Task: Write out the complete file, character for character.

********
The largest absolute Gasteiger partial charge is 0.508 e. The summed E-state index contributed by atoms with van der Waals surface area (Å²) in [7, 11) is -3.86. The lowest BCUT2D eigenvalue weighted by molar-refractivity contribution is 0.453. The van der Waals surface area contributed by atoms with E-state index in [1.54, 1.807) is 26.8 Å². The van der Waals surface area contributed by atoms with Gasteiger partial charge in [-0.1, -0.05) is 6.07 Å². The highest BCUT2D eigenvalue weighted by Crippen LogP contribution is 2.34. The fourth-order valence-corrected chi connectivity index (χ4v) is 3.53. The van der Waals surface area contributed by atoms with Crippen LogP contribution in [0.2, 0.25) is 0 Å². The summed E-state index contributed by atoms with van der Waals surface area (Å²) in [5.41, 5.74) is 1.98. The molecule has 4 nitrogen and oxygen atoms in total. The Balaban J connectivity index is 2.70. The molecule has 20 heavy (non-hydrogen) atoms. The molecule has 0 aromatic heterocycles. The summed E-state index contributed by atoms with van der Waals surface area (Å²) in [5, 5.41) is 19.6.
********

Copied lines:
The largest absolute Gasteiger partial charge is 0.508 e. The summed E-state index contributed by atoms with van der Waals surface area (Å²) in [7, 11) is -3.86. The lowest BCUT2D eigenvalue weighted by molar-refractivity contribution is 0.453. The van der Waals surface area contributed by atoms with E-state index in [1.54, 1.807) is 26.8 Å². The van der Waals surface area contributed by atoms with Gasteiger partial charge in [-0.1, -0.05) is 6.07 Å². The highest BCUT2D eigenvalue weighted by Crippen LogP contribution is 2.34. The fourth-order valence-corrected chi connectivity index (χ4v) is 3.53. The van der Waals surface area contributed by atoms with Crippen LogP contribution in [0.2, 0.25) is 0 Å². The summed E-state index contributed by atoms with van der Waals surface area (Å²) in [5.41, 5.74) is 1.98. The molecule has 4 nitrogen and oxygen atoms in total. The Balaban J connectivity index is 2.70. The molecule has 20 heavy (non-hydrogen) atoms. The molecule has 0 aromatic heterocycles. The summed E-state index contributed by atoms with van der Waals surface area (Å²) in [5, 5.41) is 19.6.